Published on Oct. 15, 2020
SASSO, New York's 'It' chicken
SASSO’s ambition is to provide healthy and high-quality protein thanks its traditional poultry products.
Our colored chickens are supplied all over the world, from Manila to the UK. We are also selling our parent stock birds to US customers, as they deliver high-quality tasty meat and can respond to the end consumer needs. SASSO’s colored chickens are hence more and more present on the plates of Americans.
Indeed, a few years ago, two young French chefs, Alex Leonard and Greg Proeschel, helped to introduce and promote the SASSO meat through their restaurants, mixing French cuisine with eclectic and experimental kitchen from New-York. But this was only possible thanks to the efforts of Jacob Helfrich, wholesale distributor to the city’s live-animal markets. One day, he travelled to France to select the specific genetic cross that best suited his customers, most of whom have very specific traditional poultry purchasing criteria. Customers wanted chickens with a distinct reddish color, long legs and a thin, narrow V-shaped breast, a substantial amount of yellow fat, as well as a richer flavor and firmer texture. In short, a slow-growing, well-bred bird. SASSO was simply the best choice to meet these needs and bring an exotic chicken taste to American consumers.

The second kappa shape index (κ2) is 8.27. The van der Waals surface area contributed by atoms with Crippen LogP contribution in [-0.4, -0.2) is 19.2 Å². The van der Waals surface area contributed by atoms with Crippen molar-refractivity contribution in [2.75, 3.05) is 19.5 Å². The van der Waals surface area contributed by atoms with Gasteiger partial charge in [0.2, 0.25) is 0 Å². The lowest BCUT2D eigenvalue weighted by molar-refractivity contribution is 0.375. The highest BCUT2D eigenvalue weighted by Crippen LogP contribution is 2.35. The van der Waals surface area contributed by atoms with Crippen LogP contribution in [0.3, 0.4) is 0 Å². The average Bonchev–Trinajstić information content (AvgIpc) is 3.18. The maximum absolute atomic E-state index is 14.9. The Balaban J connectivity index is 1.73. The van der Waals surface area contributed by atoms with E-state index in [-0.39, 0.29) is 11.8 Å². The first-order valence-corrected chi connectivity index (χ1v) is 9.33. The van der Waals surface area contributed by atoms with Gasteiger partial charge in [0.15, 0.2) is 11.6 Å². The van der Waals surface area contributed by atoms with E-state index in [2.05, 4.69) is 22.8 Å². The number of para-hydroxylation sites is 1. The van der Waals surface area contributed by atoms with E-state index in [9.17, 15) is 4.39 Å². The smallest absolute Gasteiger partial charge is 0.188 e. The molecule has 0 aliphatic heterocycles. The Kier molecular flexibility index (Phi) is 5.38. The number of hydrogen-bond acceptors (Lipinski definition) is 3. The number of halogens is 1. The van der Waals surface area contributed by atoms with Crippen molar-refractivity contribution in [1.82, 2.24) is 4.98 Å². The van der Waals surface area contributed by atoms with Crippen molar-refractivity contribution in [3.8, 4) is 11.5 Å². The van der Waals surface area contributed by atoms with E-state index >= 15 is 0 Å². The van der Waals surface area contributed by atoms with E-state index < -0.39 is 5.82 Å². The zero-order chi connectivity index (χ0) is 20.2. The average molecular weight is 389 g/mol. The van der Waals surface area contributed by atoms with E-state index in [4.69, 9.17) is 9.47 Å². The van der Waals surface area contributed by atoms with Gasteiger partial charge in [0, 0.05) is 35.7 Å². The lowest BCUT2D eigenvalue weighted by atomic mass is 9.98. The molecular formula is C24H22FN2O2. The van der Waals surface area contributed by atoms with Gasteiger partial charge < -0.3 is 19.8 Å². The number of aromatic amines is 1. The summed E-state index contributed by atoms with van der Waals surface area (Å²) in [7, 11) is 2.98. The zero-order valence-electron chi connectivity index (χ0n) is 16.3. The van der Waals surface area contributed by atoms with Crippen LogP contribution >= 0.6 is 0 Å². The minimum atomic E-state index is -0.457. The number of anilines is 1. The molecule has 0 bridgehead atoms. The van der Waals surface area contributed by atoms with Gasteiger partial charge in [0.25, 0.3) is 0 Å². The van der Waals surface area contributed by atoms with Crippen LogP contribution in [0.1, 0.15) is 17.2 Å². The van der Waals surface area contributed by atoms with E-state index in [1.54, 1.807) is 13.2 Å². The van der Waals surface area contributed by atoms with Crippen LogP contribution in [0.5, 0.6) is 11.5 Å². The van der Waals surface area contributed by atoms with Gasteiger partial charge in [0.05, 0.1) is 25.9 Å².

Now, the SASSO chicken continues to grow in America as consumption patterns and trends have changed. There is a growing market of consumers looking for high quality protein, raised to meet free range, organic standards, all while delivering flavorful, delicious taste. This is all they can find in our birds. The famous Sohla El-Waylly, chef and YouTube personality, even mentioned her experience after tasting a SASSO chicken: “a very tasty yellow fat, almost as rich as duck”.
As a grower or customer, you may be looking to differentiate your existing offering for consumers. If you are looking to enhance your operations with a unique offering for the market, consider SASSO and step into a new opportunity.
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Photo credits: Bobby Doherty/New York Magazine